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Inga DeNunzio and John Eforo

John Eforo was a senior when this year’s Scarsdale swim and dive team seniors were freshmen. Once a teammate, he’s now their coach.

Eforo, who graduated from Scarsdale High School in 2017, returned from a year of college and opted to get to work. He started in the fall of 2018 working with the girls team and has been an assistant with the boys and girls teams now for two years. He’s the lone assistant to Inga DeNunzio on the boys side in the winter, which comes with a great deal of responsibility.

“He made it to sectionals and I think he was in the section medley relay his senior year,” DeNunzio said. “He was a great swimmer and what he can bring to these guys is a lot of stroke work, background work.”

Eforo works mainly with the team’s less experienced swimmers. Among that group is a junior who joined for the first time and a senior who started two years ago when he “could hardly swim a lap,” according to DeNunzio.

“Not to make them feel bad, but there are 6-year-olds that could honestly beat some of them,” DeNunzio said. “One swimmer last year started off trials doing 52 seconds for a 50 free and he ended up with a 34 by the end of the season. They put in the work and it’s a great group.”

That’s where Eforo comes in. “I think John is a great teacher and he doesn’t know that yet,” DeNunzio said. “Even on a smaller scale just learning to teach makes a big difference. That’s how I started and it’s realizing your worth. He does a great job with them.”

In addition to two winters with DeNunzio, Eforo coached the last three summers with DeNunzio for the Scarsdale Town Pool team, where Eforo learned to swim as a kid. His first coach? DeNunzio. “I’ve known him forever,” she said proudly.

Many swimmers have stayed on with the town team as coaches after aging out after turning 17. That reflects well on the type of coach DeNunzio is.

“I think I bring a lot of fun and these are swimmers who had tough coaches, tough practices and to find somebody like me they can see a different side of coaching,” DeNunzio said. “It makes them want to try it and they do stick around.”

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Coaches John Eforo and Inga DeNunzio go over times at a meet last week.

In addition to the town and high school teams, Eforo swam for the Iona Gaels club team in high school. At Scarsdale, Eforo swam for Tim Callahan when DeNunzio was the assistant.

“I was a swimmer here for four years and I always enjoyed my time here,” Eforo said. “It was always a lot of fun and I looked forward to it. I was a member of the football team and I also tried crew, but this was my favorite sport to do in high school.”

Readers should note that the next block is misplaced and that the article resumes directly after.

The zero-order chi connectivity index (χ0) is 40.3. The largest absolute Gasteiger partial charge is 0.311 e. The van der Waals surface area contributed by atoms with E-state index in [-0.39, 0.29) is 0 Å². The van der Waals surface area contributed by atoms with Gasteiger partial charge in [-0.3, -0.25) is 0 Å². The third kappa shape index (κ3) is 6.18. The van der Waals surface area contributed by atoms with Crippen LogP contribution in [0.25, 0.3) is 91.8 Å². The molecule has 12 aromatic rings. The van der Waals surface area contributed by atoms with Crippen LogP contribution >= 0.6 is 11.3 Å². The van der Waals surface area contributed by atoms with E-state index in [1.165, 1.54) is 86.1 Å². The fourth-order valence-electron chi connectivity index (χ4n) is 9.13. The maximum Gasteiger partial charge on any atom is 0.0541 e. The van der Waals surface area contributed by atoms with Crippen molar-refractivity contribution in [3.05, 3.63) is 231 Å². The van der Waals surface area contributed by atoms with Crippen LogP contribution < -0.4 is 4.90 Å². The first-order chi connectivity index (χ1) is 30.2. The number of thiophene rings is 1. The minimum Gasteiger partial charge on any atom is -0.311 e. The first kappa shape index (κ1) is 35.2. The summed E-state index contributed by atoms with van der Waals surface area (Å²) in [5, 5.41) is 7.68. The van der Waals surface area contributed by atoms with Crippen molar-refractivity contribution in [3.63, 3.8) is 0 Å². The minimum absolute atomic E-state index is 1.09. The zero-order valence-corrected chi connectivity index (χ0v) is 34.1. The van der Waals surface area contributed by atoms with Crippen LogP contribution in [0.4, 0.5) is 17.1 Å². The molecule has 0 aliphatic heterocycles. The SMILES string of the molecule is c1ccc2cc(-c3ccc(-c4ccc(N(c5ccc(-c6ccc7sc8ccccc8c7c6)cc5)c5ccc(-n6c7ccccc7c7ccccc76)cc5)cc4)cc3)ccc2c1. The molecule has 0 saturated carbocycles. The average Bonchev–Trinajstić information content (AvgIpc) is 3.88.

The last two years have also been special for Eforo as he’s had the opportunity to coach all three of his younger siblings. Alex graduated last year and juniors Eddie and Danielle, who are twins, currently swim for Scarsdale.

In addition to having recently competed for Scarsdale, Eforo knows many of the swimmers through his brothers and sister, so gaining the respect of the members of the team hasn’t been that difficult.

“For some people, especially the ones who don’t know me, there’s an issue of gaining respect as a coach,” Eforo said. “They don’t necessarily know that I know what I’m doing. They look at me and see someone who is not much older than them.”

Senior Stuart Andersen appreciates the edge Eforo helps give the team. “He’s been competing against Horace Greeley and New Rochelle, those top teams, longer than any of us and he knows them better than us,” Andersen said. “He can give us really good tips, like that last tweak we can work on to get that last .1 second. That’s what it comes down to in sprints. If your starts and turns are not perfect you can lose to a kid by a little amount that you shouldn’t be losing by. John brings that to the team.”

John Solie, also a senior, said it took a little getting used to, but seeing Eforo as a coach with authority didn’t take long.

“It was kind of funny the first year, but he’s also been my coach on the summer team,” Solie said. “We can relate to him. If he tells me to do a set and says, ‘It’s not that hard, finish your set,’ he has done the set and you do have to respect him. When we were freshmen he was a really good swimmer. He brings that respect.”

Having a mentor like DeNunzio embrace him as an assistant coach at a varsity level at such a young age means a lot to Eforo, who appreciates the chance to have an impact at his alma mater.

“The team looks really good this season,” Eforo said. “We have a lot of good, young swimmers, and that bodes well for the future. These less experienced swimmers after about a week of getting them in the flow of swimming I started getting them on all the different strokes, teaching the techniques of diving in and flip turns. I think they have picked it up really quickly. It’s not perfect yet, but it’s getting there. I think everyone here is making a lot of improvement every day.”

In the water for the swimmers and at the edge of the pool for the coaches.

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